About Manna Food Project

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The Manna Food Project

Manna Food Project (Manna), a 501(c) (3) non-profit organization, helps feed the hungry in Antrim, Charlevoix, and Emmet Counties. Over 250 committed volunteers, partnering with a staff of seven, work together to achieve our mission.

  • Manna is a partner organization of the national Feeding America Food Bank Network.
  • Manna operates a food bank (distribution center), a food rescue program, a weekly food pantry, and the Food 4 Kids backpack program.
  • Manna also partners with community agencies and local businesses to host cooking classes, community dinners, and other events highlighting the importance of healthy, fresh food.
Manna Food Truck

Our Story

Manna Food Project truly has humble beginnings. Our organization was founded in 1987 by five compassionate leaders in the local Northern Michigan community: Jim Alton, Joe Baird, Dennis Cross, Larry Poller, and Budd Tallberg.

They saw that far too many in their community didn’t have enough food to eat, and they took action. Originally conceived as a soup kitchen, the operation soon began distributing non-perishable food to families in need from a small warehouse on Buckley Street in Petoskey.

The program began to grow, and, after several moves and administration changes, Manna came to be what it is today: a well-respected, community-based organization that succeeds through a shared compassion for helping those in need.

Manna became a Partner Distribution Organization of the national Feeding America Food Bank Network in 2009. Feeding America West Michigan is our primary source of healthy food to distribute to our clients and partner agencies. In 2017, Feeding America West Michigan distributed 26.7 million pounds of food, the equivalent of more than 22 million meals to help relieve hunger and increase food security in West Michigan and the Upper Peninsula.

A Glimpse of Manna History


The idea to feed the hungry begins as sharing soup and sandwiches with those in need.


The Manna Project is incorporated. Warehouse space is rented on Clarion Avenue in Petoskey. A food pantry is open two days a week.


Manna moves to Buckley Ave. A formal food bank is established by partnering with West Michigan Gleaners, an affiliate of the Second Harvest National Food Bank Network. This encourages other organizations in the area to begin food pantries.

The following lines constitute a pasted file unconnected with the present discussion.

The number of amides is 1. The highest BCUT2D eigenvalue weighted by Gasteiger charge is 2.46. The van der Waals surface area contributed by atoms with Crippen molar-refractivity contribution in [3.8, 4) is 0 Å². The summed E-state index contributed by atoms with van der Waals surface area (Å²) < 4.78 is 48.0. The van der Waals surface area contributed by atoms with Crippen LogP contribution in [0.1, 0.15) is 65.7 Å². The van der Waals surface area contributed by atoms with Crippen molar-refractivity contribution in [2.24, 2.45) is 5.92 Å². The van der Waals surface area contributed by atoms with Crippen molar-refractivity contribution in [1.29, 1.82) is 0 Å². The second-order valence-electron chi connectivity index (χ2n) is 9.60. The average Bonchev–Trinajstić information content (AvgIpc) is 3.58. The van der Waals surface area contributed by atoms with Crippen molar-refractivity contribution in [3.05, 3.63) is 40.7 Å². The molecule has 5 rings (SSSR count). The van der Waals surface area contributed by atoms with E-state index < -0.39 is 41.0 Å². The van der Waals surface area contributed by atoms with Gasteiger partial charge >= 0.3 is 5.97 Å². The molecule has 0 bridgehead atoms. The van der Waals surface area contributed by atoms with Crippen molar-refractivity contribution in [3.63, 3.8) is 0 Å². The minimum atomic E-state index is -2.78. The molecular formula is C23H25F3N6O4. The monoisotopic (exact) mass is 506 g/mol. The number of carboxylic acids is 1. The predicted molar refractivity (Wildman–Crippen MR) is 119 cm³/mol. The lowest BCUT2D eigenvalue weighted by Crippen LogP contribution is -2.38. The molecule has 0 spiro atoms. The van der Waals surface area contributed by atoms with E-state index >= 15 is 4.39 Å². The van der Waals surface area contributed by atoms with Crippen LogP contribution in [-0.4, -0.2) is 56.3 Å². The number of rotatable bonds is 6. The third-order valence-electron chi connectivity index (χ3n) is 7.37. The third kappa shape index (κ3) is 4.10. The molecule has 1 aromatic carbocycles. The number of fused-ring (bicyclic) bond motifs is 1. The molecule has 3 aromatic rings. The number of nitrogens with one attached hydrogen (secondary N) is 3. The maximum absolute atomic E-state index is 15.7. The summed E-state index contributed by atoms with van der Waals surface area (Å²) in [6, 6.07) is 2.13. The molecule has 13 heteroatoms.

Manna’s first annual Empty Bowls Luncheon takes place at Stafford’s Perry Hotel.


Our current site is purchased in McBride Park, with construction beginning in the fall.


Our organization’s name is officially change to The Manna Food Project, Inc.


First annual Petoskey-Bay View CROP Hunger Walk takes place, benefiting Manna and other area pantries.


A new van is purchased, increasing food rescue and delivery capacity.


Manna implements a new computer tracking system to replace hand-written logbooks.


Manna’s first annual “Golf Fore Manna” charity outing takes place. Warehouse expansion begins, increasing warehouse and freezer space and a new “clean room” to repack bulk food items.


Manna becomes a Partner Distribution Organization with the renamed Feeding America West Michigan (previously West Michigan Gleaners).


Manna launches the “Food 4 Kids” Backpack Program.


A large refrigerated box truck is purchased through Dave Kring Chevrolet and a Walmart Foundation grant.


A first “Produce for People” program is launched, improving the quality and nutritional value of the foods Manna distributes to its pantry and partners.


Manna begins to organize cooking classes for hundreds of pantry clients, as a joint venture with the Health Department of Northwest Michigan and Groundwork Center for Resilient Communities.


Nutrition education programming expands with recognition of hunger as a health issue.


The COVID-19 pandemic closes schools and businesses for months. To combat the economic downturn and increased need, Manna launches mobile food pantries at Boyne Highlands and Odawa Casino.


Manna resumes Food Rescue and brings volunteers back into the building at a reduced rate. A drive through pantry was developed and was a great success.


The COVID-19 pandemic is winding down and Manna’s operations continue to grow. A new barcoding and scanning system were implemented to streamline inventory and improve efficiency.

What's Next for Manna?

Every year we expand our reach to those who need it most.
Help us continue our mission to feed the hungry in Northern Michigan.